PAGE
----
Uninsured cancer patients receive only half the health services of insured cancer patients, yet pay much more out of pocket for that care, according to the study, which appears in this month's issue of Health Affairs.
Health policy researchers Kenneth E. Thorpe and David Howard tracked 1,383 cancer patients over a six-month period. Overall, those with private insurance averaged $6,550 worth of health-care services; while those without insurance got $3,606 worth of services.
Yet, insured patients paid $480 out of pocket; uninsured paid $1051.
"I think the study highlights that we need to refocus our attention on looking at patients who do not have health insurance," says Thorpe, head of the department of health policy and management at the Rollins School of Public Health at Emory.
"There are pockets of very, very sick people who, in the absence of health insurance, are really not getting the same access to health care as those with insurance would be getting," he adds.
The researchers extracted data for the years 1996 to 1999 from the Medical Expenditure Panel Survey, which is a nationally representative sample often used by researchers to track insurance status and health-care spending.
When they zeroed in on cancer patients under 65, the differences were also great. Insured patients got $8,419 in health services, while those without insurance got $4,806. Insured patients under 65 paid $549 of that out of pocket, while the uninsured paid $1,343 out of pocket -- almost 2.5 times as much.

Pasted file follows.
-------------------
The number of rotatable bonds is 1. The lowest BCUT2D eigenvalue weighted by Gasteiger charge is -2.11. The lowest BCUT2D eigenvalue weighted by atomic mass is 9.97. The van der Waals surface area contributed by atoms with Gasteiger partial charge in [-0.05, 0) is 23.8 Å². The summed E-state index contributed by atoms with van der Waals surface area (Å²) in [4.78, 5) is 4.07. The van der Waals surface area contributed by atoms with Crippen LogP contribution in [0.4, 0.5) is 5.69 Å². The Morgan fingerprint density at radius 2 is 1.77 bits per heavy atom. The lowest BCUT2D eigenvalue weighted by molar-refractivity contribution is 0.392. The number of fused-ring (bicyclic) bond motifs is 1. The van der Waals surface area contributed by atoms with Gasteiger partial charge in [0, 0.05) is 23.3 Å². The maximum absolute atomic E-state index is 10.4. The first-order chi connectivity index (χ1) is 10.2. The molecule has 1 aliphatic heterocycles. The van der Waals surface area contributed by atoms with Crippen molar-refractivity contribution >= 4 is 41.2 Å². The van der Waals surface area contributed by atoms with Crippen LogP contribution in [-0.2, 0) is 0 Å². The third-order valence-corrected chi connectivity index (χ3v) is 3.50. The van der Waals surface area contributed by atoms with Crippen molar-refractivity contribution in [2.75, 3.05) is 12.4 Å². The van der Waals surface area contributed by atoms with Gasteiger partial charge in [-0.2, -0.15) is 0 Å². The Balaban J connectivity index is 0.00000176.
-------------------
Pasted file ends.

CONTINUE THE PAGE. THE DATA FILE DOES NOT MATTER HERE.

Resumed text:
Ethnic differences emerged, too. While 10 percent of cancer patients under age 65 are uninsured, Thorpe says, they found 20 percent of Hispanic cancer patients under 65 are without coverage.
As to why the uninsured got less care, Thorpe can only speculate. "These are people who probably don't have sustained attachments to the health-care system. They may not have a primary care doctor or get regular, routine care," he says.
Thorpe says there is little research on younger cancer patients and insurance status and health care spending. Most studies on insurance and health-care spending focus on Medicare patients.
The study results ring true for Ninez Ponce, an assistant professor of health policy at UCLA's School of Public Health who has studied cancer screening habits and the effects of insurance.
"It's not surprising that the uninsured are less likely to get care," she says. What's not clear, she adds, is whether it occurs because people don't seek out health care as much if they don't have insurance or whether doctors may treat them differently.
Intuitively, she says, "you would think the results are true. But to see it played out [in the study] reinforces the idea that not only programs to expand access to cancer screening but also programs to expand access to treatment are crucially important."
In her research, Ponce adds, she has found ethnic differences in how populations get screened for cancer, as well. "I find Latinos, Asians, Hawaiians, and other Pacific Islanders have low screening rates."